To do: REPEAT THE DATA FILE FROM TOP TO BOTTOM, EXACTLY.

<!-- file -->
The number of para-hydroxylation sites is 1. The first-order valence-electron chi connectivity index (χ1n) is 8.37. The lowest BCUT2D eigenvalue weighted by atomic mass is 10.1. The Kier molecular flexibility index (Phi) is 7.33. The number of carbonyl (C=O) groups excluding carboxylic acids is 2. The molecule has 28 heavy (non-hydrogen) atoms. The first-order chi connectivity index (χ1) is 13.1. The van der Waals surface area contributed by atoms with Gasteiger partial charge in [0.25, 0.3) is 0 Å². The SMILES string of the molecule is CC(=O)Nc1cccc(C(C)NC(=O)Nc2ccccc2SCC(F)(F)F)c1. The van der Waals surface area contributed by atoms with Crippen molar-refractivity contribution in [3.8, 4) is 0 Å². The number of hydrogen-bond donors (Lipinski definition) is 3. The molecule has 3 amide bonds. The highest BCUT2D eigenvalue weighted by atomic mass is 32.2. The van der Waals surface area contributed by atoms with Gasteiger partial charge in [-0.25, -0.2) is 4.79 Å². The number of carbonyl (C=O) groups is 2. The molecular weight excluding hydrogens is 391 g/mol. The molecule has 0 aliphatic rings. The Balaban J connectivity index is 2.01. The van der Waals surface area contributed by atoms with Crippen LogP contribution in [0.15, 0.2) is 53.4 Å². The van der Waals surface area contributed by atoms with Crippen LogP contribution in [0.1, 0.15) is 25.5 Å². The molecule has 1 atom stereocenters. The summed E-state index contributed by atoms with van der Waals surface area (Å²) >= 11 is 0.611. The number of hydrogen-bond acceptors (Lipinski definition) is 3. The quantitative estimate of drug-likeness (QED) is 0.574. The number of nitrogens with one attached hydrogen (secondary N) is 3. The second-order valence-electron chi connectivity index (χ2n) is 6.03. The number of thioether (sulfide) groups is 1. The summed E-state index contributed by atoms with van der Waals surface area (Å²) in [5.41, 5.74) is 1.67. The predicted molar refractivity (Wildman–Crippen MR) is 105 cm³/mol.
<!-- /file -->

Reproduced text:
The number of para-hydroxylation sites is 1. The first-order valence-electron chi connectivity index (χ1n) is 8.37. The lowest BCUT2D eigenvalue weighted by atomic mass is 10.1. The Kier molecular flexibility index (Phi) is 7.33. The number of carbonyl (C=O) groups excluding carboxylic acids is 2. The molecule has 28 heavy (non-hydrogen) atoms. The first-order chi connectivity index (χ1) is 13.1. The van der Waals surface area contributed by atoms with Gasteiger partial charge in [0.25, 0.3) is 0 Å². The SMILES string of the molecule is CC(=O)Nc1cccc(C(C)NC(=O)Nc2ccccc2SCC(F)(F)F)c1. The van der Waals surface area contributed by atoms with Crippen molar-refractivity contribution in [3.8, 4) is 0 Å². The number of hydrogen-bond donors (Lipinski definition) is 3. The molecule has 3 amide bonds. The highest BCUT2D eigenvalue weighted by atomic mass is 32.2. The van der Waals surface area contributed by atoms with Gasteiger partial charge in [-0.25, -0.2) is 4.79 Å². The number of carbonyl (C=O) groups is 2. The molecular weight excluding hydrogens is 391 g/mol. The molecule has 0 aliphatic rings. The Balaban J connectivity index is 2.01. The van der Waals surface area contributed by atoms with Crippen LogP contribution in [0.15, 0.2) is 53.4 Å². The van der Waals surface area contributed by atoms with Crippen LogP contribution in [0.1, 0.15) is 25.5 Å². The molecule has 1 atom stereocenters. The summed E-state index contributed by atoms with van der Waals surface area (Å²) >= 11 is 0.611. The number of hydrogen-bond acceptors (Lipinski definition) is 3. The quantitative estimate of drug-likeness (QED) is 0.574. The number of nitrogens with one attached hydrogen (secondary N) is 3. The second-order valence-electron chi connectivity index (χ2n) is 6.03. The number of thioether (sulfide) groups is 1. The summed E-state index contributed by atoms with van der Waals surface area (Å²) in [5.41, 5.74) is 1.67. The predicted molar refractivity (Wildman–Crippen MR) is 105 cm³/mol.